As the Bledsoe-Dragic exchange begins, Frye plants himself right at the top of the key. Dragic moves immediately to his left hand and Frye pops out to the wing. Dragic kicks it back for the open jumper. That's a nice, simple, easy-to-implement play.

You could exchange Payton and Oladipo with Bledsoe and Dragic in either of these examples and run the exact same action. I imagine we'll see a lot of these initial pistol actions this year with the Magic.


This is the perfect example of how you can really get creative with a guy like Frye. Full disclosure: Frye nets this jumper, but the .gif capped out on the end so I cut it so you could see the action.


Dragic cuts right through the paint, nudges Noah to free up Plumlee on a cross screen then heads to the top of the key where a waiting Frye sets a pin-down. Dragic deliberately curls it and rams right into Taj Gibson to take him out of the play. Frye steps back and Dragic's defender, Jimmy Butler, is too busy chasing Dragic to see what is happening behind him. Frye bangs home the three.

Of the 160 three-pointers Frye made last year, this was my favorite. There's so many different actions, misdirections and trick cuts that you can use to free up Frye. This was a beautiful and creative example from the Suns.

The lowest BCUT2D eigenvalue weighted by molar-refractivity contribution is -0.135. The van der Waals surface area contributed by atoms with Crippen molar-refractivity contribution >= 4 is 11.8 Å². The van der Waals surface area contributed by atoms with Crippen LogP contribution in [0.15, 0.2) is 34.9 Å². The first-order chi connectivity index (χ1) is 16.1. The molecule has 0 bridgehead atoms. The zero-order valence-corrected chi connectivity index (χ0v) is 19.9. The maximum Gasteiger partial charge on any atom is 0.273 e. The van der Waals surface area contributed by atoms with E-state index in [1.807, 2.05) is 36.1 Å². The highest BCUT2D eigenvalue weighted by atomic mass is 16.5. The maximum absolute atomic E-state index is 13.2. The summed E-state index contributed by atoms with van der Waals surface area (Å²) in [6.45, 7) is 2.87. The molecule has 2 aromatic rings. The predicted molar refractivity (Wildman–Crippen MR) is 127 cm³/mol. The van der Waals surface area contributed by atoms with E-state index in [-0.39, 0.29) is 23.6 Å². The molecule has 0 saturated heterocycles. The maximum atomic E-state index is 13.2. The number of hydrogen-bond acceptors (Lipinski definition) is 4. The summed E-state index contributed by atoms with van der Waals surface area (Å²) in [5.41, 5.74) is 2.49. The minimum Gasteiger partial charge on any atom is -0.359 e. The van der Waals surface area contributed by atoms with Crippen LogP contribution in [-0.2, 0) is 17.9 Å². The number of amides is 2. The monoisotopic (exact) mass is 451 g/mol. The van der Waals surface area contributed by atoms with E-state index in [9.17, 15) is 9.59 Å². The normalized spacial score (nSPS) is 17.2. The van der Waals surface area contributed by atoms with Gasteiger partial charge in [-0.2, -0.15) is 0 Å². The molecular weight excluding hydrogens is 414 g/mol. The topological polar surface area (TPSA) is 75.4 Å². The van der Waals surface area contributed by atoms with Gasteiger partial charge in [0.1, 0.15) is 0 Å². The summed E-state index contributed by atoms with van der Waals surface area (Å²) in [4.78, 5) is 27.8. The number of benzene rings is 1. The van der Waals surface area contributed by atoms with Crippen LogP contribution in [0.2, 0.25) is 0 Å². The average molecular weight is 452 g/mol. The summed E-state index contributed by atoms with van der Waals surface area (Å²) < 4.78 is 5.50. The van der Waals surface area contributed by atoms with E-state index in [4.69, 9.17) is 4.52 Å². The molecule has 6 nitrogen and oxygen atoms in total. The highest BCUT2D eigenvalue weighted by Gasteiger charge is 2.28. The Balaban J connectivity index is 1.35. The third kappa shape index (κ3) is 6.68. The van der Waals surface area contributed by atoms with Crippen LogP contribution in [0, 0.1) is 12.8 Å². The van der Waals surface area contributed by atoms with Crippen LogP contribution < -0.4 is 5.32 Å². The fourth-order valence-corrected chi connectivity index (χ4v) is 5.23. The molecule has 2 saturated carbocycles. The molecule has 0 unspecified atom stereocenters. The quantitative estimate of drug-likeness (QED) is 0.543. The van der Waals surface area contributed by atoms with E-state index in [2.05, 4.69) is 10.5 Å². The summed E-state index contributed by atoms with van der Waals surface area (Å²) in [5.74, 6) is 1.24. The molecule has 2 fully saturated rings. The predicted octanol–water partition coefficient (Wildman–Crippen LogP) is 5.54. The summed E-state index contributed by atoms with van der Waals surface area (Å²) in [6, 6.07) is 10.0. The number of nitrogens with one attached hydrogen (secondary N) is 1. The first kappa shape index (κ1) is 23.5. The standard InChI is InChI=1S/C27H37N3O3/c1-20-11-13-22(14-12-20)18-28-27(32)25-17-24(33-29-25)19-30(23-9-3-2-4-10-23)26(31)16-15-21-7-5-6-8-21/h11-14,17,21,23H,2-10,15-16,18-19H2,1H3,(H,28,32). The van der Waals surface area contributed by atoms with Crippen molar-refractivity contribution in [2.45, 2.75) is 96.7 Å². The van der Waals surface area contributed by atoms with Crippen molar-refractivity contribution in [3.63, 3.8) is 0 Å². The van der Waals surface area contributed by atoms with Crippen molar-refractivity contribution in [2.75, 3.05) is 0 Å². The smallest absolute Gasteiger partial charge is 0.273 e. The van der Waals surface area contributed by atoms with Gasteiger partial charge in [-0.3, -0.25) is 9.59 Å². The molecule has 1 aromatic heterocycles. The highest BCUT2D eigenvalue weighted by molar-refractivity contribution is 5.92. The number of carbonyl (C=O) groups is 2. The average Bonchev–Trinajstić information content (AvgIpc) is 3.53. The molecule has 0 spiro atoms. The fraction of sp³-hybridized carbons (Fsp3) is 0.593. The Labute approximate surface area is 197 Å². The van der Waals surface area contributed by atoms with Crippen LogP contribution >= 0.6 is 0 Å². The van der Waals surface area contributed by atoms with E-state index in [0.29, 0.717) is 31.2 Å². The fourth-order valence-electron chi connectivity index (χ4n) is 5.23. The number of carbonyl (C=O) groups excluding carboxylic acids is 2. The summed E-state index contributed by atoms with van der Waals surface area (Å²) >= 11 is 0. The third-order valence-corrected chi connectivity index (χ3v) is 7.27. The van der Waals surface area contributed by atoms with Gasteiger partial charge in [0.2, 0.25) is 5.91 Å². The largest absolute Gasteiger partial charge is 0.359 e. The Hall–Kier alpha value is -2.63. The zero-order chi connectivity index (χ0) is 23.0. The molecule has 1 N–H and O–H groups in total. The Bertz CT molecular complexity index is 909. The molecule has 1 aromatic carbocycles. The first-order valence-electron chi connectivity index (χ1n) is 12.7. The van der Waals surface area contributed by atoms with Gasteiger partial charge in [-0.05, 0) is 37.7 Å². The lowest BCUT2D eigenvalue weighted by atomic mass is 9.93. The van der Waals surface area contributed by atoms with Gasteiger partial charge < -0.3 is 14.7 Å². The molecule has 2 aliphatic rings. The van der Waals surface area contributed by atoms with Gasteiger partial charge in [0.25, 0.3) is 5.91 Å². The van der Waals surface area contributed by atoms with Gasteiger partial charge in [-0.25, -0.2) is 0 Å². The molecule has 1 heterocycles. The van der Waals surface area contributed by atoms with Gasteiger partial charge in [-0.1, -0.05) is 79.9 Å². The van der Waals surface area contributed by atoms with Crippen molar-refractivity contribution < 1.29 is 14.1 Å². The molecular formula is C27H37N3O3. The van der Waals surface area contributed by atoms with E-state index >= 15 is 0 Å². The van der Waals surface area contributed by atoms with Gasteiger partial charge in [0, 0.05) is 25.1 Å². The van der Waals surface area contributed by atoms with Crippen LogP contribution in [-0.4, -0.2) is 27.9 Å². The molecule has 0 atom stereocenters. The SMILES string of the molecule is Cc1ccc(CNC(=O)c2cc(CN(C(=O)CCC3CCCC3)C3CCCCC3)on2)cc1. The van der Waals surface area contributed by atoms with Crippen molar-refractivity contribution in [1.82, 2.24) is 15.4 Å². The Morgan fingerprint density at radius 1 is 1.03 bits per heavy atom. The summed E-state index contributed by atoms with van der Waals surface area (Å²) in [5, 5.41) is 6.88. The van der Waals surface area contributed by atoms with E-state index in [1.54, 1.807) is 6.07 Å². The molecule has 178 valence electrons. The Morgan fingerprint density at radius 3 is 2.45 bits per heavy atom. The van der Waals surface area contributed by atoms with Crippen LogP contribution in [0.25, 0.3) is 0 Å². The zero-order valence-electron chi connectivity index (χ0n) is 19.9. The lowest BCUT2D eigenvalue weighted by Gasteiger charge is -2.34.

There were other ways the Suns used Dragic and Bledsoe with Frye. One time, Bledsoe brought the ball up the court, Dragic zipped up the middle of the floor, caught the ball and went right into a pick-and-pop. Other times, Frye would set a simple pin-down screen off the ball for either guard. The guard would deliberately curl to pull Frye's man into the paint and all of the sudden Frye would be open behind the arc.

He helps in transition, too. Phoenix liked to send two shooters to the corners; Plumlee would haul his butt down the middle of the floor and Frye would slowly trail the play. Then he'd find an open spot on the wing and pop an open transition three.

Frye has this weird gravitational pull on all the defenders, especially after he's hit a three or two. Remember when I showed you how Golden State iced Frye and gave up an open three? In the next meeting against the Suns, they made sure to stick with him out to the perimeter. This is what Dragic's driving lane looked like:


That's a lot of room to operate. Put Payton and Oladipo in Dragic's place and they are at least getting to the rim. How they handle themselves when they get there is another topic of discussion, but at least there are lanes to roam.

There's plenty of different ways for Orlando to use its newly acquired veteran. It'll be interesting to see what types of pet plays and actions they can design to mesh Frye with Oladipo, Payton, Fournier and anyone else with ball-handling responsibilities. The Magic paid top dollar to acquire Frye and his unique skill-set, but they'll have a number of different ways to get a return on that investment.